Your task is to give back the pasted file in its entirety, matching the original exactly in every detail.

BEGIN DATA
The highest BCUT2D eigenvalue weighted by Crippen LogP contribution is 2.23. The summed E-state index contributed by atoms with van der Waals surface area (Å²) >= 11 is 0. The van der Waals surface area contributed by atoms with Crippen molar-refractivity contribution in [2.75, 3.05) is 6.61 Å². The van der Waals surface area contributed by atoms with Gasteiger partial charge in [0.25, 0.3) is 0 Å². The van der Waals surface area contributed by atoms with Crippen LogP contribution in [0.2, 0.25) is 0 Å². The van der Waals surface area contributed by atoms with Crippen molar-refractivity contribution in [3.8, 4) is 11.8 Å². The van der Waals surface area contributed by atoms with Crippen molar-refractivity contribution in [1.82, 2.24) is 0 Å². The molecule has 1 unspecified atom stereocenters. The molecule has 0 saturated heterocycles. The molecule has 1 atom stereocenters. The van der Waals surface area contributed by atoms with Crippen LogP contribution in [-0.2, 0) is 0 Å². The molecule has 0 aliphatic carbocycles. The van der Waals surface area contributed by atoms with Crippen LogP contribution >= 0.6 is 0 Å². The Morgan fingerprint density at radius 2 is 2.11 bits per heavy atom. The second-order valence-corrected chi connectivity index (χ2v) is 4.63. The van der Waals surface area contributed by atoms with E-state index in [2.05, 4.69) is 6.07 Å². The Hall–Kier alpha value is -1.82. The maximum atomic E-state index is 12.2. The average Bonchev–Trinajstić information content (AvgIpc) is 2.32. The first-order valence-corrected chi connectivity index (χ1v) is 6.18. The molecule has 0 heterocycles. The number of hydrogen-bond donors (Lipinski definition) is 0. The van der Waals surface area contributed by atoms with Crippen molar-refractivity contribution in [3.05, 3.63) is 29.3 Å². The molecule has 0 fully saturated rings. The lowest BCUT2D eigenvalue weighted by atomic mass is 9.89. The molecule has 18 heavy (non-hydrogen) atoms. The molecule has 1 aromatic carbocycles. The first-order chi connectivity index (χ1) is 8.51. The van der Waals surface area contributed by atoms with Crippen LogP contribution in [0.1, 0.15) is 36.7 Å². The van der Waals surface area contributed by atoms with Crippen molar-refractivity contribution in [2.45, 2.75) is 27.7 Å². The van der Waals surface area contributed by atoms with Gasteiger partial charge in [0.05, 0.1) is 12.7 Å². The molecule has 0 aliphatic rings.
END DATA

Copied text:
The highest BCUT2D eigenvalue weighted by Crippen LogP contribution is 2.23. The summed E-state index contributed by atoms with van der Waals surface area (Å²) >= 11 is 0. The van der Waals surface area contributed by atoms with Crippen molar-refractivity contribution in [2.75, 3.05) is 6.61 Å². The van der Waals surface area contributed by atoms with Gasteiger partial charge in [0.25, 0.3) is 0 Å². The van der Waals surface area contributed by atoms with Crippen LogP contribution in [0.2, 0.25) is 0 Å². The van der Waals surface area contributed by atoms with Crippen molar-refractivity contribution in [3.8, 4) is 11.8 Å². The van der Waals surface area contributed by atoms with Crippen molar-refractivity contribution in [1.82, 2.24) is 0 Å². The molecule has 1 unspecified atom stereocenters. The molecule has 0 saturated heterocycles. The molecule has 1 atom stereocenters. The van der Waals surface area contributed by atoms with Crippen LogP contribution in [-0.2, 0) is 0 Å². The molecule has 0 aliphatic carbocycles. The van der Waals surface area contributed by atoms with Crippen LogP contribution >= 0.6 is 0 Å². The Morgan fingerprint density at radius 2 is 2.11 bits per heavy atom. The second-order valence-corrected chi connectivity index (χ2v) is 4.63. The van der Waals surface area contributed by atoms with E-state index in [2.05, 4.69) is 6.07 Å². The Hall–Kier alpha value is -1.82. The maximum atomic E-state index is 12.2. The average Bonchev–Trinajstić information content (AvgIpc) is 2.32. The first-order valence-corrected chi connectivity index (χ1v) is 6.18. The molecule has 0 heterocycles. The number of hydrogen-bond donors (Lipinski definition) is 0. The van der Waals surface area contributed by atoms with Crippen molar-refractivity contribution in [3.05, 3.63) is 29.3 Å². The molecule has 0 fully saturated rings. The lowest BCUT2D eigenvalue weighted by atomic mass is 9.89. The molecule has 18 heavy (non-hydrogen) atoms. The molecule has 1 aromatic carbocycles. The first-order chi connectivity index (χ1) is 8.51. The van der Waals surface area contributed by atoms with Crippen LogP contribution in [0.1, 0.15) is 36.7 Å². The van der Waals surface area contributed by atoms with Crippen molar-refractivity contribution in [2.45, 2.75) is 27.7 Å². The van der Waals surface area contributed by atoms with Gasteiger partial charge in [0.05, 0.1) is 12.7 Å². The molecule has 0 aliphatic rings.